Dramas serve up Italian spice and a dollop of British history
New York — Mario Puzo's `The Fortunate Pilgrim' NBC, Sunday 9-11 p.m.; Monday, 8-11 p.m. Cast: Sophia Loren, Edward James Olmos, Hal Holbrook. Writer: John McGreevey, based on the novel by Mario Puzo. Director: Stuart Cooper. Producer: Alex Ponti. The Woman He Loved CBS, Sunday, 9-11 p.m. Cast: Jane Seymour, Anthony Andrews, Olivia de Havilland. Writer: William Luce. Director: Charles Jarrott. Executive producer: Larry A. Thompson.
Somebody got the ethnicity all mixed up. ``The Fortunate Pilgrim'' is a spaghetti-and-meatballs story into which some confused chef has stirred great gobs of schmaltz.
Based on a Mario (``The Godfather'') Puzo novel, this five-hour miniseries traces the life of a stereotypical Italian matriarch as she wins American citizenship and loses and wins husbands, children, and fortunes. But through it all she hangs onto her American dream: to own a house on Long Island.
``The Fortunate Pilgrim'' throws everything into the plot: traditional morality and contemporary infidelity, honest industriousness and Mafia-driven profits, suicide and heroic battlefield death, physical ills and madness.
Early in her career, Sophia Loren exuded an Earth-mother quality, which later evolved into a Lady Bountiful quality. Today both are present in what might be described as a Lady Earth persona. As the matriarch of an immigrant family in this drama, she musses up her hair, holds down the eye liner, discards the designer clothing. But she still looks devastatingly beautiful - as if someone wrapped an apron around her by mistake when she dropped by the tenement.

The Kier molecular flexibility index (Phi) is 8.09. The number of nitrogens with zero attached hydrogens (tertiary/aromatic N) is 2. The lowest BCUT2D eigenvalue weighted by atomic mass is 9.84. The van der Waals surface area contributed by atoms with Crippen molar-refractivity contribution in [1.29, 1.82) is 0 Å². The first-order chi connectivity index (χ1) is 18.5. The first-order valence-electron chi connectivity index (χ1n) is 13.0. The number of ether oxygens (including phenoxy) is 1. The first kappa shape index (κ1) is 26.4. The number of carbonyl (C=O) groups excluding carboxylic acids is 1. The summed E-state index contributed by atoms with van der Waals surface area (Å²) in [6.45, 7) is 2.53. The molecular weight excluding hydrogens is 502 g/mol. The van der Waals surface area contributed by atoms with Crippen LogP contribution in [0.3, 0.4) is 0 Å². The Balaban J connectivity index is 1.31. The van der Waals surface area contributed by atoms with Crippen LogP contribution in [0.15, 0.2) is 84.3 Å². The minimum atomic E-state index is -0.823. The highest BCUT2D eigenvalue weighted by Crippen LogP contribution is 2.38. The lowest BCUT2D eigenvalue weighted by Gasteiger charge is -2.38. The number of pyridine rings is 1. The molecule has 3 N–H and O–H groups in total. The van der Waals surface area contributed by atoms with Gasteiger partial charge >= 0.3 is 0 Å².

Overall, the cast tries hard to make it all work. Besides Loren, there is Edward James Olmos as her mad husband, Hal Holbrook as a selfless physician, and John Turturro as her son. But all are kept so busy trying to advance the complex story lines that they have little time for in-depth characterization.
The accolades - if this peculiarly passionless, ponderous family chronicle deserves any - should go to production designer Wolf Kroeger and costume designer Enrico Sabbatini, who, together with cinematographer Reginald H. Morris, make 1980s Yugoslavia (where most of the miniseries was shot) look amazingly like New York in the early 1900s.
Too much of a good thing
``The Fortunate Pilgrim'' is Mario Puzo at his most clich'ed Italian-storytelling best and Sophia Loren at her not-quite-completely-deglamorized best. Together, they pack too much of a good thing into too long a drama.
Meanwhile, over on CBS, the menu is also a bit confused. ``The Woman He Loved'' turns out to be a cloyingly sweet royal trifle. With use of flashbacks, the 1930s romance of the Prince of Wales and Wallis Simpson is traced in a series of pretty tableaux. David and Wallis are presented as star-crossed lovers, living in a kind of isolation from world events in which the new king might have played a major role - if he hadn't given it all up for ``the woman I love.''
The drama overflows with phony accents, but some of the story line is reasonably authentic, especially the attitudes of those in the inner political circles. Stanley Baldwin tells David: ``Love is for grocers, not for kings.'' And Winston Churchill refers to Wallis as ``a divorced American woman with two live husbands littered about.''
In the main, though, ``The Woman He Loved'' is gushy, romanticized trivia. Royalty buffs may relish it; most viewers will consider it soap opera.